The original stage version of Maria’s song “I Feel Pretty” included the lyrics “I feel pretty and witty and bright / And I pity / Any girl who isn’t me tonight.” In the film of West Side Story, this night scene was changed to the daytime, and presumably for this reason, the rhyming words “bright” and “tonight” were changed to “gay” and “today.”
Throughout the movie, Natalie Wood wears a bracelet on her left wrist, not for any aesthetic reason, but because she had injured her wrist in the scene of The Green Promise (1949) when she fell on the bridge that collapsed during the severe rainstorm, causing an unsightly bone protrusion on her wrist. She wore the bracelet to hide the injury. It became her trademark in all of her movies.
With its win of 10 Academy Awards, this became the biggest Oscar-winning musical of all time, beating the record Gigi (1958) set three years before with its nine Oscars.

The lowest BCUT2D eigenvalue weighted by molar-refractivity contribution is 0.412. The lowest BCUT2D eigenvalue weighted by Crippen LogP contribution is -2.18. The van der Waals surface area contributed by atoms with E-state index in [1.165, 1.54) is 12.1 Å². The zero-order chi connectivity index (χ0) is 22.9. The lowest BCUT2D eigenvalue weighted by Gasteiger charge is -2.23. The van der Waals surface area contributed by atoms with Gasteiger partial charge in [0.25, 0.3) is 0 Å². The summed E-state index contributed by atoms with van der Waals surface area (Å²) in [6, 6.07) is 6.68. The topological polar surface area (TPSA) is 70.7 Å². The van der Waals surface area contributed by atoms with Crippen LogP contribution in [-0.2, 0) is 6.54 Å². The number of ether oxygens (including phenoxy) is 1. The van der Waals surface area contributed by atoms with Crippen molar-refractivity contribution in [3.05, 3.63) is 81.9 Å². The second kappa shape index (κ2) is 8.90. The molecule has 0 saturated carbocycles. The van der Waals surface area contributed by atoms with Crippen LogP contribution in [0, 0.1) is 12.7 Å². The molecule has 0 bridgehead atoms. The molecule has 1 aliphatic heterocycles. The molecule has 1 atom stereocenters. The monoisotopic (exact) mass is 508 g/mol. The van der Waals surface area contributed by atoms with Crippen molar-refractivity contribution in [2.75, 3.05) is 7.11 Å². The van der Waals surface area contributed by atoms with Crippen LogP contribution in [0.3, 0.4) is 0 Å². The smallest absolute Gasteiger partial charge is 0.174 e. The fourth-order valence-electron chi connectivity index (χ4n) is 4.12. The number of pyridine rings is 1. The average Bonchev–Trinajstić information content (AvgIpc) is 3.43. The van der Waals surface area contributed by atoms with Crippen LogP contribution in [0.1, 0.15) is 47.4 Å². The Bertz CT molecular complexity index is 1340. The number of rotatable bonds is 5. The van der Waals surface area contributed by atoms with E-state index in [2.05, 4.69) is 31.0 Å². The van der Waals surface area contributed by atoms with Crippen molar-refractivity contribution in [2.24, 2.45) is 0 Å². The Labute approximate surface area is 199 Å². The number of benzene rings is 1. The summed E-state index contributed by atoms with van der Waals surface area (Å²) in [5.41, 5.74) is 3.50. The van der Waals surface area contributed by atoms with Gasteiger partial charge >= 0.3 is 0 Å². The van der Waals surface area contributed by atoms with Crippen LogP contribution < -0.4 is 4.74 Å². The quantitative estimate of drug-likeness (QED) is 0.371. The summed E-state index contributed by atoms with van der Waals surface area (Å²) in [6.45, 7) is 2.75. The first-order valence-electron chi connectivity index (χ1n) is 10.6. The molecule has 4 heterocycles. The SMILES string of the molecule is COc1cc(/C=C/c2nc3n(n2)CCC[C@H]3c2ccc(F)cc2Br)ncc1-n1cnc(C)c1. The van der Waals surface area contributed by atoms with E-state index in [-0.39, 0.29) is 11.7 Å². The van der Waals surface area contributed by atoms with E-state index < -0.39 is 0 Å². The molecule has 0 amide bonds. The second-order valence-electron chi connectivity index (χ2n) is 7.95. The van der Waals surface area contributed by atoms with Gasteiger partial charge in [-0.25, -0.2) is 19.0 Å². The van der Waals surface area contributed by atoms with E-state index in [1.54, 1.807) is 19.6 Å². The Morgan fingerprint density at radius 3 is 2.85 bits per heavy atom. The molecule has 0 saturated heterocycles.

West Side Story was the first film to win a Best Director Oscar for two directors , Robert Wise and Jerome Robbins. Wise directed the drama while Robbins would handle the singing and dancing sequences. Robbins developed a habit of shooting numerous takes of each scene, to the point where the film went over budget and behind schedule. He completed four numbers – the Prologue, “Cool”, “I Feel Pretty” and “America” – before he was removed from the project. – IMDB
Natalie Wood’s singing was dubbed by Marni Nixon, one of Hollywood’s most celebrated playback singers. She dubbed Marilyn Monroe’s high notes in Diamonds Are a Girl’s Best Friend from Gentlemen Prefer Blondes and worked closely with Deborah Kerr to supply the star’s singing voice for Rodgers & Hammerstein’s The King and I. For West Side Story, the studio kept her work on the film a secret from Natalie Wood, and Nixon also dubbed Rita Moreno’s singing in the film’s “Tonight” quintet. She sang Wood’s high notes in Gypsy. For My Fair Lady, she worked with Audrey Hepburn to perform the songs of Hepburn’s character Eliza Doolittle. Because of her uncredited dubbing work in these films, Time magazine called her “The Ghostess with the Mostest”. – Edited from Wikipedia